Reports from the field suggest that the NRO has come a long way in just the few short years since Desert Storm in terms of providing direct support to operating forces. But the deep-seated concerns of senior military operators persist. What seems to be needed is some sort of "partnering" arrangement to achieve related but not identical missions, using common systems, and a mutual understanding of both needs and capabilities. An IC-wide "concept of operations" to parallel how the military uses doctrine seems unavoidable.
The NRO has to think innovatively about how to satisfy the need of military commanders while also continuing to service its national customer base. Conceptual solutions are needed as well as improved technological capability. But conceptual solutions imply more than just a single-agency approach: a broader consensus needs to be reached among the various members of the IC on how they are to operate in concert to service their collective customers.
This requires Community-wide thinking to develop a common framework--what the military would call a "Concept of Operations." At this point, the issues are too broad and the Community too diverse and stovepiped. But successful precedents do exist. The Navy, for example, evolved from a stovepiped set of autonomous members driven by technology developments in the 1970s to a coherent organization based on a unified strategic planning and force development approach under what it called the Maritime Strategy in the 1980s.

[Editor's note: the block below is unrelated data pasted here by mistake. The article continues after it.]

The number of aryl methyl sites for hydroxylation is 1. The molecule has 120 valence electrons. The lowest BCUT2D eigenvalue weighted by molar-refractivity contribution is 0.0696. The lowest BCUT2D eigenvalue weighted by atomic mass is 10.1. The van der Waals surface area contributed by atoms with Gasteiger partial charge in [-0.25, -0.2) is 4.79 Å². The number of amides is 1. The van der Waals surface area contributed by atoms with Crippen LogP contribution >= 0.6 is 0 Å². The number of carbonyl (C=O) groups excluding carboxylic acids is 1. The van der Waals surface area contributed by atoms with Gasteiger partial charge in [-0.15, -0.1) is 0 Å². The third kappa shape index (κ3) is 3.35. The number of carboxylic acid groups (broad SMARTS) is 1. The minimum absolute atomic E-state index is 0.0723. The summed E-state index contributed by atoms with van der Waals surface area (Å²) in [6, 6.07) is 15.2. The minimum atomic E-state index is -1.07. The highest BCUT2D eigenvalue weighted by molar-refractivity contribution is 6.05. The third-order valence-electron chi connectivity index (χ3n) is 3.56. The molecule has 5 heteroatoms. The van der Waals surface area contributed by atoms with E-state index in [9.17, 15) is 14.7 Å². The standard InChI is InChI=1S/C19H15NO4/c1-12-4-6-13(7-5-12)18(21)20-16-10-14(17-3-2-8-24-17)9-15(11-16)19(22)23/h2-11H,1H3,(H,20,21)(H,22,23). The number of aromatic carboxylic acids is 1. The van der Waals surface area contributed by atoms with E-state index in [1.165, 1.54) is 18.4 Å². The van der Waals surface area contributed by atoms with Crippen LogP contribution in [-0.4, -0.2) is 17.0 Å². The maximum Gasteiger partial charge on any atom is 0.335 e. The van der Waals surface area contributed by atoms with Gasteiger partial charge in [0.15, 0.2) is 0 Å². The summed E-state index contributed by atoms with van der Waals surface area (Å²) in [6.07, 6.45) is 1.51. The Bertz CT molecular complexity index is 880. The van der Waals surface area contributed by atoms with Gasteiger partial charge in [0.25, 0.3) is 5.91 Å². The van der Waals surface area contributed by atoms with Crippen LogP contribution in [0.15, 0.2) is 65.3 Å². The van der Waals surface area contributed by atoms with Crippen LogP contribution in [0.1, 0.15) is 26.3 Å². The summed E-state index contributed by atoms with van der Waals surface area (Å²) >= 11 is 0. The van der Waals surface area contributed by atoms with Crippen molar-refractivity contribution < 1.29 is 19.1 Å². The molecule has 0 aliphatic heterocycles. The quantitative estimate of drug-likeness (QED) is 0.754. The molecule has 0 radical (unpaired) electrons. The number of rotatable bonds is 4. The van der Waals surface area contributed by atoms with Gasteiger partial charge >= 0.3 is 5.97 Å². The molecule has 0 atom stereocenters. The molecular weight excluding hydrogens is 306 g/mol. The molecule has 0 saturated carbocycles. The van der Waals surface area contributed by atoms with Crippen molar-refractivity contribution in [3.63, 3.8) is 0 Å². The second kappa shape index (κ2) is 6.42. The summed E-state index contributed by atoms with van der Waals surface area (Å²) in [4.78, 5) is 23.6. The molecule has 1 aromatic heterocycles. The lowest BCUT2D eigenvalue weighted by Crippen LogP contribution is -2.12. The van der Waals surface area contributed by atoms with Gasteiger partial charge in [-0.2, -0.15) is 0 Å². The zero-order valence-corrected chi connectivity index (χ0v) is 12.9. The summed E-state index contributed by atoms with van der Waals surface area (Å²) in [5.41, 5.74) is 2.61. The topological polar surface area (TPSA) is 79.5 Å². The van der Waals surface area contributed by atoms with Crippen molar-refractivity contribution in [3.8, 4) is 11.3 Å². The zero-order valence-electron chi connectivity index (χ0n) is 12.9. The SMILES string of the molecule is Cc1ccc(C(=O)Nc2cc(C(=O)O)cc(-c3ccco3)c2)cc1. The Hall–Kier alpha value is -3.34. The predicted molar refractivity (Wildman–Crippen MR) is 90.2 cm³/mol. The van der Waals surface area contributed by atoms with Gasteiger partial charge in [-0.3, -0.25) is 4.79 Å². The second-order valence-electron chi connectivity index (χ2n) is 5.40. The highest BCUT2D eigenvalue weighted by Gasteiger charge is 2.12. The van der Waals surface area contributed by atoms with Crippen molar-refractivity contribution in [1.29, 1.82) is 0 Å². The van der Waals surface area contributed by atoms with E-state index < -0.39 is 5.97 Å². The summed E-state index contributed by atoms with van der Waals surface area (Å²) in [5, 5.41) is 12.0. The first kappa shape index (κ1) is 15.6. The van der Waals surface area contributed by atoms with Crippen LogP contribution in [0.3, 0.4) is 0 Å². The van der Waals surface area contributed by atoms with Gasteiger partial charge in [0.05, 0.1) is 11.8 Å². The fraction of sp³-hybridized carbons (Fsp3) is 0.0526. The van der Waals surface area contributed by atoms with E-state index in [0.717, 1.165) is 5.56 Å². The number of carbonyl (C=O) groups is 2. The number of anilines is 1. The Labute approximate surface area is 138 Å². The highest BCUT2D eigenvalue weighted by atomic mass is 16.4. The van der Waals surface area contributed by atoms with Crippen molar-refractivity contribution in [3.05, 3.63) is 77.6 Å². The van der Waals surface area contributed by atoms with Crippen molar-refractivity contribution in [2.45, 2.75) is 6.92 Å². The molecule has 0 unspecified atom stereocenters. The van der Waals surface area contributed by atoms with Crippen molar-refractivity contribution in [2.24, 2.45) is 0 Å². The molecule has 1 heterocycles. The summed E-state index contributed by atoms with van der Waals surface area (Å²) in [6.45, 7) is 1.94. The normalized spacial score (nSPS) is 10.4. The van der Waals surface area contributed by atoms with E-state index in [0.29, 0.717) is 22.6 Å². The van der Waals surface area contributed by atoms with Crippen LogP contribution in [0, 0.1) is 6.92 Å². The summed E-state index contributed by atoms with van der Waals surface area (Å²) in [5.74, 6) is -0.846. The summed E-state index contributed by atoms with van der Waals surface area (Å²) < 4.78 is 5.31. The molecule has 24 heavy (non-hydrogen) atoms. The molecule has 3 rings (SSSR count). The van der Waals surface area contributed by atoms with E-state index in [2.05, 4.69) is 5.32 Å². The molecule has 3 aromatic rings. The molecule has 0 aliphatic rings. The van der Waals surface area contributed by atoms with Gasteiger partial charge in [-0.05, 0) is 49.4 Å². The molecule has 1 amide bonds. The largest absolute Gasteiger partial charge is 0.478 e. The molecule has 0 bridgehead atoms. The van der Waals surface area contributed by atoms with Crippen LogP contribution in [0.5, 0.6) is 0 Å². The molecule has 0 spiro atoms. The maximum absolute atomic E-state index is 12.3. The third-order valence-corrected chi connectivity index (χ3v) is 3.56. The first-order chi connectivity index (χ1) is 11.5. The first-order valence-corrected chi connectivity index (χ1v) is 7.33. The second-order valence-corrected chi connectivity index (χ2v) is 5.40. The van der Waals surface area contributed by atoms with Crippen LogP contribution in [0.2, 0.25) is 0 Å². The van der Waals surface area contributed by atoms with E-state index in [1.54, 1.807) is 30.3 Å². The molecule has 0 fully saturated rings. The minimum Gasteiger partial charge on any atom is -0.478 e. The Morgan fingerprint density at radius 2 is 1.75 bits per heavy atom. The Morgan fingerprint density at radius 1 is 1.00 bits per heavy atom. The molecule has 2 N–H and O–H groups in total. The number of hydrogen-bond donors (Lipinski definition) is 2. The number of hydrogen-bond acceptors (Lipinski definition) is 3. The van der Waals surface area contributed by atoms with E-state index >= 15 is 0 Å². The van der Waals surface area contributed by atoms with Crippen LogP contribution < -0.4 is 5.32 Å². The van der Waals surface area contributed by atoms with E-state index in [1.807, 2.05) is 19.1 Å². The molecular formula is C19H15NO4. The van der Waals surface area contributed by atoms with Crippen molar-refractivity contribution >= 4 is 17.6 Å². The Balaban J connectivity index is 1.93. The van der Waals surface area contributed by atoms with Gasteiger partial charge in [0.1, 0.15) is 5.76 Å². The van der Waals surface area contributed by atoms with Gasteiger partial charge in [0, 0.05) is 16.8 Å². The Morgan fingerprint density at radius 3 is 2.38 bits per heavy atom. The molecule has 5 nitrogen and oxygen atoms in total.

The foregoing illustrates the complexity of integrating JV2010, with emerging Service capabilities, and underscores that the development of new ISR capabilities will require taking some pragmatic steps before JV2010 can become reality. This is all the more important, given other ongoing changes that include the changing national security environment, the advent of the possibility of warfare in space, the burgeoning use of space for commercial purposes, and the growing dependence of national policy customers on our national intelligence systems.